Could the U.S. Military's Dream of a Hyper-Networked Force Become Reality?

Could the U.S. Military's Dream of a Hyper-Networked Force Become Reality?

In the future, weapons systems and war fighters in all domains will be able to share data in real-time and coordinate their moves.

For more than a decade, the Pentagon has been working vigorously on finding ways to expedite joint interoperability and warfare information sharing across the services and across multiple domains in real time. The concept of passing targeting information from surface ships, to fighter jets to advancing ground units as part of an integrated joint fight has been center stage on the Pentagon’s modernization plans. Moreover, it is a task that has increasingly become more complex in an age of artificial intelligence (AI), faster digital processing speeds and a growing sphere of data networks and communications systems.

This vision of seamless, yet secure information sharing amid joint warfare operations has, in several respects, remained somewhat elusive and unrealized. Until now? Maybe. 

While many technical advances have in recent years greatly improved the speed, efficiency and range of cross-domain communications, there is reason to believe that the Pentagon is now approaching what could be called a major breakthrough. Engineering common IP protocol standards, building with open architecture and fostering a collaborative developmental process focused on interoperability have all been rapidly gaining traction in recent years. With rapid advances in drone communications, digital networking and sensor data aggregation, should otherwise stovepiped platforms be able to talk to each other? The answer is increasingly yes. 

After all, the concept has been alive and well for decades, as many remember the original intent of the Pentagon’s Joint Tactical Radio Systems software programmable radio program which, among other things, sought to network air, ground, sea in one functional, data-sharing network. JTRS never fully realized its potential, yet the technical process and conceptual effort continues to inform current programs such as the Pentagon’s Joint All Domain Command and Control (JADC2).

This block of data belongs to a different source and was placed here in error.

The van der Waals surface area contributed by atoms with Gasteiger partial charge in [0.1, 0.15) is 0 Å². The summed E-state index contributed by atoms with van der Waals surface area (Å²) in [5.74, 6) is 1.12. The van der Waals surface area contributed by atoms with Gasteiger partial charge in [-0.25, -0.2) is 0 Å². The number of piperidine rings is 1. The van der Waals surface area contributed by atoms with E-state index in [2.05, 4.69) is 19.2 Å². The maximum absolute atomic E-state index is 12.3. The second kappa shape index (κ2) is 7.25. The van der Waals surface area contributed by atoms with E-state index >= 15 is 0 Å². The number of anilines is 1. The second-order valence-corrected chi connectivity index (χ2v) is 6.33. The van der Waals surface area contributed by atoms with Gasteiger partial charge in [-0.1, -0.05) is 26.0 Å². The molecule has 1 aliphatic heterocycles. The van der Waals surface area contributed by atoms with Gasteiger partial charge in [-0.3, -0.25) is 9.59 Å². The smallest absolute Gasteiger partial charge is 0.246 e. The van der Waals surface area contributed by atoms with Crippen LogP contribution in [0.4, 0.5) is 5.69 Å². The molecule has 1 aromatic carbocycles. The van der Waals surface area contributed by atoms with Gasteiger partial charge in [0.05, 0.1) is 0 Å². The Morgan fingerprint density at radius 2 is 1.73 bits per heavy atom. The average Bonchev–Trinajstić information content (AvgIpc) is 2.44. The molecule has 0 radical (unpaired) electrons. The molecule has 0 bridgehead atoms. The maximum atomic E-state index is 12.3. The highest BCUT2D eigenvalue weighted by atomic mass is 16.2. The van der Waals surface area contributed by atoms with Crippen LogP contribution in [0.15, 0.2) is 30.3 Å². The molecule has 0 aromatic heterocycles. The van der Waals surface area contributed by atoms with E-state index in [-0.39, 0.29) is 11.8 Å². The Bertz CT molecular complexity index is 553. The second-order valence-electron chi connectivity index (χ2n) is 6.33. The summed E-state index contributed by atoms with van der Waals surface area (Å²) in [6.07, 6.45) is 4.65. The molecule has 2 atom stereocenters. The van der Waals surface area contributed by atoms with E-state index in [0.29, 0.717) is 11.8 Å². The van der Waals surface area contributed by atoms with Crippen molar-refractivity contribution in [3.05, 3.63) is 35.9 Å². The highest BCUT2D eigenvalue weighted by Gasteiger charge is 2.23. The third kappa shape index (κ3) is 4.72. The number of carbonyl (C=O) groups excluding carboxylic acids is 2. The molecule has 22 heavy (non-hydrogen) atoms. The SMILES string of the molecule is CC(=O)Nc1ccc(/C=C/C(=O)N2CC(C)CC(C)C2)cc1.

The Army and the Air Force recently made progress with an agreement to forge new partnerships regarding JADC2, building upon a series of recent successful demonstrations of interoperability. There are far too many examples of rapid progress with JADC2 than can be cited, however during the Army’s Project Convergence 2020 ground soldiers were able to quickly send and receive targeting information from overhead Marine Corps F-35s. F-35s were also used in conjunction with the Army’s Integrated Battle Command System technology which networks otherwise disparate sets of radar nodes with a common data-sharing architecture. This enables ground-based radar to share targeting and threat information with air assets such as F-35s. 

The Air Force is also breaking through with its own “combat” interoperability, as F-35s can now engage in two-way LINK 16 connectivity with F-22s and even 4th-Gen platforms. 

The overall strategy, now increasingly coming to life, is to enable Navy surface destroyers, Air Force F-35s and Army ground based artillery and radar to pass targeting information and, as described by senior leaders, create a “kill web” that connects any sensor to any shooter. This is already being demonstrated to varying degrees as all the services are massively shortening the sensor-to-shooter decision cycle. 

Kris Osborn is the new Defense Editor for the National Interest. Osborn previously served at the Pentagon as a Highly Qualified Expert with the Office of the Assistant Secretary of the Army—Acquisition, Logistics & Technology. Osborn has also worked as an anchor and on-air military specialist at national TV networks. He has appeared as a guest military expert on Fox News, MSNBC, The Military Channel, and The History Channel. He also has a Masters Degree in Comparative Literature from Columbia University. 

Image: Reuters